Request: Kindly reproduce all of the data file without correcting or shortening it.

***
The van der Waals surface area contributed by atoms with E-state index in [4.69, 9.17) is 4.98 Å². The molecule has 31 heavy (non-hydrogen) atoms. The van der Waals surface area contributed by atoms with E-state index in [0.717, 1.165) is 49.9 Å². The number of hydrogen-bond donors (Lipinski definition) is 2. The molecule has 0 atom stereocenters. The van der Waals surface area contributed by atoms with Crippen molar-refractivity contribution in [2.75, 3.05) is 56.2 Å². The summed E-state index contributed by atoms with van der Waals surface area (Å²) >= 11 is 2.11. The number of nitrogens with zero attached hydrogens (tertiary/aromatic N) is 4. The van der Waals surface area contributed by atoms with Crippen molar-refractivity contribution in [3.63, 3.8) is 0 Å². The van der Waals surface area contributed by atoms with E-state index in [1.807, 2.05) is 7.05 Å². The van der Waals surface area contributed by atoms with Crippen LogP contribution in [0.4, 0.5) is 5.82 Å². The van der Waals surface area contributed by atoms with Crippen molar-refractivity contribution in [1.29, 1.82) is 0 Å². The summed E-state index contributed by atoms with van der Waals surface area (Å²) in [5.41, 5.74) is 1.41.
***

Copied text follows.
The van der Waals surface area contributed by atoms with E-state index in [4.69, 9.17) is 4.98 Å². The molecule has 31 heavy (non-hydrogen) atoms. The van der Waals surface area contributed by atoms with E-state index in [0.717, 1.165) is 49.9 Å². The number of hydrogen-bond donors (Lipinski definition) is 2. The molecule has 0 atom stereocenters. The van der Waals surface area contributed by atoms with Crippen molar-refractivity contribution in [2.75, 3.05) is 56.2 Å². The summed E-state index contributed by atoms with van der Waals surface area (Å²) >= 11 is 2.11. The number of nitrogens with zero attached hydrogens (tertiary/aromatic N) is 4. The van der Waals surface area contributed by atoms with Crippen molar-refractivity contribution in [3.63, 3.8) is 0 Å². The van der Waals surface area contributed by atoms with E-state index in [1.807, 2.05) is 7.05 Å². The van der Waals surface area contributed by atoms with Crippen LogP contribution in [0.4, 0.5) is 5.82 Å². The van der Waals surface area contributed by atoms with Crippen molar-refractivity contribution in [1.29, 1.82) is 0 Å². The summed E-state index contributed by atoms with van der Waals surface area (Å²) in [5.41, 5.74) is 1.41.